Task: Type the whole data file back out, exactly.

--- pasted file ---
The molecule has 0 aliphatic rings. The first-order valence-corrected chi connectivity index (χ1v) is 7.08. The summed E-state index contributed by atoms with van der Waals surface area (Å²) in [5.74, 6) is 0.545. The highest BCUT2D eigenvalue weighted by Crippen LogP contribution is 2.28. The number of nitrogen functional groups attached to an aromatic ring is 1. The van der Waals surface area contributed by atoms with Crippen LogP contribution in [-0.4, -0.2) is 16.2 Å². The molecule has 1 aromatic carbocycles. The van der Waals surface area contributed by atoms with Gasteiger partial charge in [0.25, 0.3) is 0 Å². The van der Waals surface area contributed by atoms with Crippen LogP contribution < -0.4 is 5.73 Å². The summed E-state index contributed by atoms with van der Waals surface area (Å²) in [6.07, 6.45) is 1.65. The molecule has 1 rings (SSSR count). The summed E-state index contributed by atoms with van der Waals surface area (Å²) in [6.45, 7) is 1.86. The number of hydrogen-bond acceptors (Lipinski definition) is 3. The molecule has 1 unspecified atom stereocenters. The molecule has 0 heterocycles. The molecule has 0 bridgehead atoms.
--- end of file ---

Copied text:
The molecule has 0 aliphatic rings. The first-order valence-corrected chi connectivity index (χ1v) is 7.08. The summed E-state index contributed by atoms with van der Waals surface area (Å²) in [5.74, 6) is 0.545. The highest BCUT2D eigenvalue weighted by Crippen LogP contribution is 2.28. The number of nitrogen functional groups attached to an aromatic ring is 1. The van der Waals surface area contributed by atoms with Crippen LogP contribution in [-0.4, -0.2) is 16.2 Å². The molecule has 1 aromatic carbocycles. The van der Waals surface area contributed by atoms with Gasteiger partial charge in [0.25, 0.3) is 0 Å². The van der Waals surface area contributed by atoms with Crippen LogP contribution < -0.4 is 5.73 Å². The summed E-state index contributed by atoms with van der Waals surface area (Å²) in [6.07, 6.45) is 1.65. The molecule has 1 rings (SSSR count). The summed E-state index contributed by atoms with van der Waals surface area (Å²) in [6.45, 7) is 1.86. The number of hydrogen-bond acceptors (Lipinski definition) is 3. The molecule has 1 unspecified atom stereocenters. The molecule has 0 heterocycles. The molecule has 0 bridgehead atoms.